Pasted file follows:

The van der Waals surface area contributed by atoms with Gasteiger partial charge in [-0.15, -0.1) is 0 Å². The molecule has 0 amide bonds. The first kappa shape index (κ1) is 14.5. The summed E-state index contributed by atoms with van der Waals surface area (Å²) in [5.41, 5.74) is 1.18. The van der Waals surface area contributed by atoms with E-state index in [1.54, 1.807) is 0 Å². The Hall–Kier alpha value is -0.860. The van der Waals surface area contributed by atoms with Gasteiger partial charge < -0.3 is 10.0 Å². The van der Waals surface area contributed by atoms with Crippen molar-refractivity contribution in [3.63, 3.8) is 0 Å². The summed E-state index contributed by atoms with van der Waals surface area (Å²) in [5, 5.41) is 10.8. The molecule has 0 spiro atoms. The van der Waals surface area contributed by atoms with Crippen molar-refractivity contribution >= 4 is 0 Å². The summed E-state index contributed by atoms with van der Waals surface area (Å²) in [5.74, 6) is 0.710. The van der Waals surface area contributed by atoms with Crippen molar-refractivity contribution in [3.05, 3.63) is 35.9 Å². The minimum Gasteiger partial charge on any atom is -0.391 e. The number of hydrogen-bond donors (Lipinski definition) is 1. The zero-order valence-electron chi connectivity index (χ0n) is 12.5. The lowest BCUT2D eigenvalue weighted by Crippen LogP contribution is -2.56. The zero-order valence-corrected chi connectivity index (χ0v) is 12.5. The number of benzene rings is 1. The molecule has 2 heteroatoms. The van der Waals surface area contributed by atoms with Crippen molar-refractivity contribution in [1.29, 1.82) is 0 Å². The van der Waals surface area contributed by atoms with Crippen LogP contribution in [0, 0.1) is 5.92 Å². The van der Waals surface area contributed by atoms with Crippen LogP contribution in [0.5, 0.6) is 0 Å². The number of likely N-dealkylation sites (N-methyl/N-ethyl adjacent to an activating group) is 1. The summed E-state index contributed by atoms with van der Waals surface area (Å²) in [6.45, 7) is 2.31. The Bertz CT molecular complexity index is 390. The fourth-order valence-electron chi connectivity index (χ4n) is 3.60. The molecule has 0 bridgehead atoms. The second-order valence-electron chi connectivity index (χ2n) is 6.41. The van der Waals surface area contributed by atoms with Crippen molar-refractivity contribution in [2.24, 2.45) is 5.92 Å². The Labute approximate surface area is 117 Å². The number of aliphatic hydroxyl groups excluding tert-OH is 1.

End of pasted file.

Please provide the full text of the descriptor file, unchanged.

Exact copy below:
The van der Waals surface area contributed by atoms with Gasteiger partial charge in [-0.15, -0.1) is 0 Å². The molecule has 0 amide bonds. The first kappa shape index (κ1) is 14.5. The summed E-state index contributed by atoms with van der Waals surface area (Å²) in [5.41, 5.74) is 1.18. The van der Waals surface area contributed by atoms with E-state index in [1.54, 1.807) is 0 Å². The Hall–Kier alpha value is -0.860. The van der Waals surface area contributed by atoms with Gasteiger partial charge < -0.3 is 10.0 Å². The van der Waals surface area contributed by atoms with Crippen molar-refractivity contribution in [3.63, 3.8) is 0 Å². The summed E-state index contributed by atoms with van der Waals surface area (Å²) in [5, 5.41) is 10.8. The molecule has 0 spiro atoms. The van der Waals surface area contributed by atoms with Crippen molar-refractivity contribution >= 4 is 0 Å². The summed E-state index contributed by atoms with van der Waals surface area (Å²) in [5.74, 6) is 0.710. The van der Waals surface area contributed by atoms with Crippen molar-refractivity contribution in [3.05, 3.63) is 35.9 Å². The minimum Gasteiger partial charge on any atom is -0.391 e. The number of hydrogen-bond donors (Lipinski definition) is 1. The zero-order valence-electron chi connectivity index (χ0n) is 12.5. The lowest BCUT2D eigenvalue weighted by Crippen LogP contribution is -2.56. The zero-order valence-corrected chi connectivity index (χ0v) is 12.5. The number of benzene rings is 1. The molecule has 2 heteroatoms. The van der Waals surface area contributed by atoms with Crippen molar-refractivity contribution in [1.29, 1.82) is 0 Å². The van der Waals surface area contributed by atoms with Crippen LogP contribution in [0, 0.1) is 5.92 Å². The van der Waals surface area contributed by atoms with Crippen LogP contribution in [0.5, 0.6) is 0 Å². The number of likely N-dealkylation sites (N-methyl/N-ethyl adjacent to an activating group) is 1. The summed E-state index contributed by atoms with van der Waals surface area (Å²) in [6.45, 7) is 2.31. The Bertz CT molecular complexity index is 390. The fourth-order valence-electron chi connectivity index (χ4n) is 3.60. The molecule has 0 bridgehead atoms. The second-order valence-electron chi connectivity index (χ2n) is 6.41. The van der Waals surface area contributed by atoms with Crippen molar-refractivity contribution in [2.24, 2.45) is 5.92 Å². The Labute approximate surface area is 117 Å². The number of aliphatic hydroxyl groups excluding tert-OH is 1.